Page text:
The priesthood corrupted the Metaphor to apply it in practical terms as shown in this diagram. You can probably already see how that line of reasoning could be spun wildly out of control. Debates over the charging of interest, Usury, raged like a ping-pong game down through the centuries. We will talk about that in future blogs.

Thankfully, not all men interpreted the Metaphor as a rationale for the acceptance of endless deified debt. In fact, when the Hermetica suddenly became popular during the Renaissance, a network of influential thinkers began challenging the mind-set of the bankers of Venice. One of these men was Giordano Bruno who sadly paid for his heresy with his life. Bruno insisted on interpreting the Metaphor from a mathematical point of view, not a theological one. 

Bruno's viewpoint was that every Man was a divine creature and therefore every Man could be his own Banker. (This reminds us of expressions by Colin McKay at that we will attend to in future blogs as well.) Farrell concludes: 

"Hermeticism ... thus knows no version of debt or sacrifice -- or priestly elites empowered to perform them -- and thus, if translated into financial and monetary terms, it is supremely a metaphor of debt-free production and creativity, of debt-free money." (Vipers, p. 57)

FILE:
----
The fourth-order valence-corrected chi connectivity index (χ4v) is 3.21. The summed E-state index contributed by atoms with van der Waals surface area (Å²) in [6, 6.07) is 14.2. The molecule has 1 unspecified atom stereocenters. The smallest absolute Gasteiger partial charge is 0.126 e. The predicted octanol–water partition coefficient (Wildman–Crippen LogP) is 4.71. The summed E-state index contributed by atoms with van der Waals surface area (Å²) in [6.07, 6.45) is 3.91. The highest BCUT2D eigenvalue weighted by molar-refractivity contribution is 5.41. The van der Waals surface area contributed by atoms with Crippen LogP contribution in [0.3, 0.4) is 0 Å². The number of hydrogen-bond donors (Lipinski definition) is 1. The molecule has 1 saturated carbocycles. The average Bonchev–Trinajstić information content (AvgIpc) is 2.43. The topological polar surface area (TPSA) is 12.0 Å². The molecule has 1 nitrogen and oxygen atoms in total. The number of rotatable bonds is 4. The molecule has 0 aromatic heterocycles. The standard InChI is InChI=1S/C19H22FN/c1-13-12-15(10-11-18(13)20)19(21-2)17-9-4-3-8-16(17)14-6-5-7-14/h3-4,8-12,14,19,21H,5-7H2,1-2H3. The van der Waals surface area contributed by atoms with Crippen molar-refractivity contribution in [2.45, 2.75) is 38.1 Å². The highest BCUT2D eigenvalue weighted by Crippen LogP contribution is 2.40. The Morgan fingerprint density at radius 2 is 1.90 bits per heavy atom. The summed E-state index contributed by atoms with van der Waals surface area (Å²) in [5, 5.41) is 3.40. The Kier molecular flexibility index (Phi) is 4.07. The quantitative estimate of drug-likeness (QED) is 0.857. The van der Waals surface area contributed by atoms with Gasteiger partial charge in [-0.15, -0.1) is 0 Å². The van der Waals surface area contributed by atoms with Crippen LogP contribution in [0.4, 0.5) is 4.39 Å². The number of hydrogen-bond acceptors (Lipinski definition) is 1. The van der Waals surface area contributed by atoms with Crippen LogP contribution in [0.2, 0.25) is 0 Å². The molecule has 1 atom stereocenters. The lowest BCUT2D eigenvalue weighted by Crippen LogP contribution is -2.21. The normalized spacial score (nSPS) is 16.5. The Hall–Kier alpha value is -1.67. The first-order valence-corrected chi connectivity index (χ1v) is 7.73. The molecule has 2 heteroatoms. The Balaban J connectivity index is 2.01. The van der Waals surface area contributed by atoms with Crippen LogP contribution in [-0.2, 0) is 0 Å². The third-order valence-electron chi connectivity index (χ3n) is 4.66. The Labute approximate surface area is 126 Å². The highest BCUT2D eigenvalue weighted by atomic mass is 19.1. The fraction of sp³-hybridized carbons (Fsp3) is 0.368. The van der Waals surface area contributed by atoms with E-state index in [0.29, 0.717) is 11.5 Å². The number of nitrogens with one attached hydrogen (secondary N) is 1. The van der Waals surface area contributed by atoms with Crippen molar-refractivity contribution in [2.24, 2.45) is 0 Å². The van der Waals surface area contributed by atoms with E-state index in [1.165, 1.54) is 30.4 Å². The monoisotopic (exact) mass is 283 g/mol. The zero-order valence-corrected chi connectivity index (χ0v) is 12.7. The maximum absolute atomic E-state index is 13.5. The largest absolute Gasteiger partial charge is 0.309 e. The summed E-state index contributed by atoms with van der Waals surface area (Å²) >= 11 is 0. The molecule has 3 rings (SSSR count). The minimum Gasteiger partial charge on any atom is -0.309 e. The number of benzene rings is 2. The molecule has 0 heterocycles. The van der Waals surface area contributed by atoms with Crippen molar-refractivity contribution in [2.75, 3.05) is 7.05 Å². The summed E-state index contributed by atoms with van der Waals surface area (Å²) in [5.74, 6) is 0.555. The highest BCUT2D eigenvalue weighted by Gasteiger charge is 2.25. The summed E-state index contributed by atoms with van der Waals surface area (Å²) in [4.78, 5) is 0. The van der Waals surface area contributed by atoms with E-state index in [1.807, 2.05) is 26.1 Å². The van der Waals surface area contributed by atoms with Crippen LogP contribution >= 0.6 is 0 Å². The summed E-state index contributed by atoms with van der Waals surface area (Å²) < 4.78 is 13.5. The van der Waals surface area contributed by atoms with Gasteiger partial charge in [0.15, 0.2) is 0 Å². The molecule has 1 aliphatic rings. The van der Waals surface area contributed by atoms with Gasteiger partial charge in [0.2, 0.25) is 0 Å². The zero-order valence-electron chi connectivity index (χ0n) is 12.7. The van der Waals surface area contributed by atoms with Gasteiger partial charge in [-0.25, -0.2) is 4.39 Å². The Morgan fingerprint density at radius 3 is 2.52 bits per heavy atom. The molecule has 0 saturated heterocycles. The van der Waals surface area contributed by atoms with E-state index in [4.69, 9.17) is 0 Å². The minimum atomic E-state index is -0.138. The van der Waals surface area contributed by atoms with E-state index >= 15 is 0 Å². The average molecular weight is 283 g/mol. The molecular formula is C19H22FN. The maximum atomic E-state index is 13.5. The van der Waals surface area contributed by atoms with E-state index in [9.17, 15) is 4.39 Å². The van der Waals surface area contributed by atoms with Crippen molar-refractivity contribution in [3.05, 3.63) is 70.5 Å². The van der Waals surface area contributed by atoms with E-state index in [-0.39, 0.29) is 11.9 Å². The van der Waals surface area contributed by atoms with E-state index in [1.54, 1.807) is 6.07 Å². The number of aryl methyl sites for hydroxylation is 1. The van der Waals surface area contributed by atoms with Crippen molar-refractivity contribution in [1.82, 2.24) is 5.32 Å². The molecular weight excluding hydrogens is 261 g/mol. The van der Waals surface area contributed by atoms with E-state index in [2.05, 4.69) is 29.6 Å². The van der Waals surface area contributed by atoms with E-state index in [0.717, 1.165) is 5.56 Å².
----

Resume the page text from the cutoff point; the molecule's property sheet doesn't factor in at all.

We might envision a view of the Metaphor as shown in this image, with all the "sacrifice" language erased. Farrell repeatedly asserts that a beneficial interpretation of the Metaphor is one of "fecundity" or fertility and creativity. Imagine a system of life where you form a mental concept of something you wish to accomplish. If you live in a society that has mastered free-energy systems, you then have unlimited resources from which to draw to use to accomplish your goal. You don't have to go buy or borrow any resources to accomplish your goal. You simply use what is all around you in infinite abundance.

An interpretation like this also more closely resembles the "natural order" of those birds and trees we mentioned at the beginning of this post. All living things, except humans, manage to exist every day within fairly well-balanced, self-regulating systems. The lemon tree draws water and nutrients from its environment and outputs lemons. It does not borrow the resources; it just uses them in its own system of input and output.  When the bird needs twigs and fibers to build its nest, it simply goes out and gets them. No down-payments, no mortgages. Obviously this is an over-simplied illustration and there are factors of self-preservation and territorial rights to be considered. But the point is that there is no logical rationale to justify a social construct that demands that human beings go about their daily activities under the guidance of Debt.

At the very least, the Metaphor demonstrates a system that exists with debt-free money. Notably, this idea has worked in many societies. China is no exception and we mention that in light of the shift we are all watching right now as the debt-laden "closed" system of finance that we have labored under in the West appears to be coming to a screeching halt.

But now the question remains, Can we replace the Closed Metaphor with an Open one?

If you would like to pursue Farrell's summary in his own words of these interpretations of the Topological Metaphor, fast forward to the 48-minute mark of this YouTube audio. His book is available on Amazon and via his publisher, here.